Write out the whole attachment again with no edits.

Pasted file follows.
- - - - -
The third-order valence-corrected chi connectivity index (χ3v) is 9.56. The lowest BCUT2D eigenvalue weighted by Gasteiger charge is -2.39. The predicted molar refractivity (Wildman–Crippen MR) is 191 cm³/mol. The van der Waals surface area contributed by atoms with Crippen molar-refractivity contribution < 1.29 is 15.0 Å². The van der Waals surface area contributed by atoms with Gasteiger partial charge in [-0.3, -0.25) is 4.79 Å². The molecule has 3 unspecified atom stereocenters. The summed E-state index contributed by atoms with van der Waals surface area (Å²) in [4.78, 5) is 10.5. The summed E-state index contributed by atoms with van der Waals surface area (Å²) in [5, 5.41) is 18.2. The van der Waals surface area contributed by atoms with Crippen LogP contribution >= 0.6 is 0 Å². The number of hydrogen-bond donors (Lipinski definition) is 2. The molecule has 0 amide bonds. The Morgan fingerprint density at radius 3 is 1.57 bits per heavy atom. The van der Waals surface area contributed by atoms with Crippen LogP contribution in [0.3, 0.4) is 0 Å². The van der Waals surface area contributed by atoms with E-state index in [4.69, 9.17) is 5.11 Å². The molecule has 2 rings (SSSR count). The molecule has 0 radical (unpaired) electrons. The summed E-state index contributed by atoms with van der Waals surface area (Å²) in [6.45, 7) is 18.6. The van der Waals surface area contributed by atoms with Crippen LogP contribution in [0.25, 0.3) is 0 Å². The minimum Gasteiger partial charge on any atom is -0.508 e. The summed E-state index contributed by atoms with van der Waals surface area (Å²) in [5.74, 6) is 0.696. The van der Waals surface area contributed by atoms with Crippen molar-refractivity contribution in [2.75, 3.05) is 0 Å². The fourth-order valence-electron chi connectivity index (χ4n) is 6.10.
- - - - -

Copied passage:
The third-order valence-corrected chi connectivity index (χ3v) is 9.56. The lowest BCUT2D eigenvalue weighted by Gasteiger charge is -2.39. The predicted molar refractivity (Wildman–Crippen MR) is 191 cm³/mol. The van der Waals surface area contributed by atoms with Crippen molar-refractivity contribution < 1.29 is 15.0 Å². The van der Waals surface area contributed by atoms with Gasteiger partial charge in [-0.3, -0.25) is 4.79 Å². The molecule has 3 unspecified atom stereocenters. The summed E-state index contributed by atoms with van der Waals surface area (Å²) in [4.78, 5) is 10.5. The summed E-state index contributed by atoms with van der Waals surface area (Å²) in [5, 5.41) is 18.2. The van der Waals surface area contributed by atoms with Crippen LogP contribution >= 0.6 is 0 Å². The number of hydrogen-bond donors (Lipinski definition) is 2. The molecule has 0 amide bonds. The Morgan fingerprint density at radius 3 is 1.57 bits per heavy atom. The van der Waals surface area contributed by atoms with Crippen LogP contribution in [0.3, 0.4) is 0 Å². The van der Waals surface area contributed by atoms with E-state index in [4.69, 9.17) is 5.11 Å². The molecule has 2 rings (SSSR count). The molecule has 0 radical (unpaired) electrons. The summed E-state index contributed by atoms with van der Waals surface area (Å²) in [6.45, 7) is 18.6. The van der Waals surface area contributed by atoms with Crippen LogP contribution in [0.25, 0.3) is 0 Å². The minimum Gasteiger partial charge on any atom is -0.508 e. The summed E-state index contributed by atoms with van der Waals surface area (Å²) in [5.74, 6) is 0.696. The van der Waals surface area contributed by atoms with Crippen molar-refractivity contribution in [2.75, 3.05) is 0 Å². The fourth-order valence-electron chi connectivity index (χ4n) is 6.10.